I’ve had gray hairs sprouting up in my jet-black hair since I was in my early 20s. The first couple of times I saw one, I gingerly yanked it out (but let me tell you, it hurt like hell!). Then I kind of let it go. There were so few of them, and they popped up so infrequently, I decided to think of them as an early sign of what awaited me in the future—the distant future.
Now, as I exit my 30s, the grays come more frequently and have taken up permanent residence. I still look basically black-haired, but some have playfully remarked, “Oh, look at you—you’re graying!” Others, like my snarky 8-year-old, are more blunt: “Why is there a white hair sticking up on the top of your head?”
My grays are sometimes even visible in photographs, especially when the sun hits my hair in just the right way. And yesterday, while getting a haircut, the woman cutting my hair asked if it was OK to snip off a couple of the grays springing up on top (probably the same ones my 8-year-old noticed). “You don’t want them anyway,” she laughed.
When I came home and looked at my new haircut in the mirror, I noticed that a patch of gray right next to my cheekbones had been revealed, front and center for all the world to see. And it hit me that things were kind of accelerating here—I was graying faster than before—and I had absolutely no idea what I was going to do about it.
On the one hand, I’ve always been a “go natural” kind of girl. In high school, I was hippyish. There was even a time when I didn’t shave my legs or armpits. I’m more conventional now, but I still don’t spend much time on my beauty routine. I get haircuts infrequently, and only when the split ends are obvious. The most makeup I wear is a bit of lipstick, and maybe some mascara, but only for special occasions.
I consider myself a pretty liberated woman when it comes to beauty. I don’t buy into stereotypes about how woman’s bodies or faces are supposed to look. I value beauty in all its varied forms, and I sort of cringe when women try to fit themselves into the tight boxes that society has created for them.
I’m also not the type of woman who freaks out about getting older. Growing older has meant growing wiser, thickening my skin, and becoming more and more myself each day. I have accepted many of the physical markers of aging: my squishy belly, laugh lines and creaky bones.
But my hair? My hair feels different than all that. My Snow White look—black hair against pale white skin—has defined me for, well, my whole life. For that to change feels strange and uncomfortable to me.
By the time my mother was my age, she was already coloring her hair religiously. I recently asked her when it started becoming mostly gray. She said that in her late 30s, the gray just started taking over—rather suddenly. On the other hand, my father didn’t get a full head of gray hairs until his 50s.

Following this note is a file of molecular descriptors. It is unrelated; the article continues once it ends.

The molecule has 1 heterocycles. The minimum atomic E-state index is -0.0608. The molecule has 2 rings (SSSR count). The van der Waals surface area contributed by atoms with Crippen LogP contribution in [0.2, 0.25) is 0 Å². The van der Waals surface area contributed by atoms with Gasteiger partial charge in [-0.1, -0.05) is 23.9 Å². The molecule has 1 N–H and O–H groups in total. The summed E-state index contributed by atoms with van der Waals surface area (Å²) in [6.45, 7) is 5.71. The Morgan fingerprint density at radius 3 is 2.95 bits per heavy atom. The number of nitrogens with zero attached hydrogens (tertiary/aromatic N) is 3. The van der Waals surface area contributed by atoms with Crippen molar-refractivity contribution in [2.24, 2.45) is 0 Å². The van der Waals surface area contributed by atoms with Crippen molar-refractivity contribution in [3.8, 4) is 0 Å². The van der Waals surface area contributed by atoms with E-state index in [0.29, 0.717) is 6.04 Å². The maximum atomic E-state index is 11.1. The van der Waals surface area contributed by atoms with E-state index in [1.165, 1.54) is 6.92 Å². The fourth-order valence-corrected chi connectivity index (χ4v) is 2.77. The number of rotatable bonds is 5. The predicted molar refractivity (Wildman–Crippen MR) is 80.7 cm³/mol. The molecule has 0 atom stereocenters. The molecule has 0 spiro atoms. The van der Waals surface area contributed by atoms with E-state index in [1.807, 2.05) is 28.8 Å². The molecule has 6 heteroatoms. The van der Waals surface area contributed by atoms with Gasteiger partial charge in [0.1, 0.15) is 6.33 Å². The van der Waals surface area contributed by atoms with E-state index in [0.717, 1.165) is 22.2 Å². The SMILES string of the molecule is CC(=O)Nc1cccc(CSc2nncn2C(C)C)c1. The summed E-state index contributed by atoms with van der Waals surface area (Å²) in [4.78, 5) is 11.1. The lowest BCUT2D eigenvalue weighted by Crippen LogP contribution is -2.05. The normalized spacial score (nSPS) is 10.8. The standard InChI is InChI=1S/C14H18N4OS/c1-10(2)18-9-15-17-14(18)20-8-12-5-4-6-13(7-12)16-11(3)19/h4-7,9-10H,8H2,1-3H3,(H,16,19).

If I follow in my mother’s footsteps and become mostly gray in the next few years, I think the desire to color my hair will be strong. Although the years are ticking away, I still feel energetic and youthful—not to mention the fact that I’ve got a couple of kids to chase after. It probably doesn’t help that the majority of 40-year-old women around me don’t have full heads of gray hair (or they color it).
At the same time, the idealist, feminist part of me wants to stomp her feet and shake her fist about the idea of altering one’s appearance unnaturally to fit a societal norm. So I might want to at least experiment with being a youngish gray-haired woman for some time. Plus, there’s the question of what on earth I would use if I decided to color it. I’m wary of flooding my scalp with chemicals.
If I don’t go gray until my 50s, I might be fine with just leaving it alone. But then again, my 50s feel about as far away right now as my 40s did just a few years ago. And while I have a pretty good idea of who I am and what my life will hold in the next five years or so, much farther down the road than that feels amorphous and undefined to me.
I’m hoping I have some time to grow into my grays, and that by the time it happens, I will feel the part of a gray-haired woman. But I know life doesn’t unfold as you expect it to, and transitions can hit suddenly, without any preparation. I am open to the fact that I might feel a strong need to stay the black-haired girl I’ve always been.
Either way—whether it happens slowly or dramatically, in my 40s or 50s—I will still have to make a decision at some point whether to color my hair or not. As of now, I have no answers. In fact, when I think about it honestly, I feel nothing but conflict.
But that’s life, I guess. As much as I am the kind of person who likes to know how the future will look, I think I’m going to have to live in the gray on this one—with the option to cover it up if I see fit.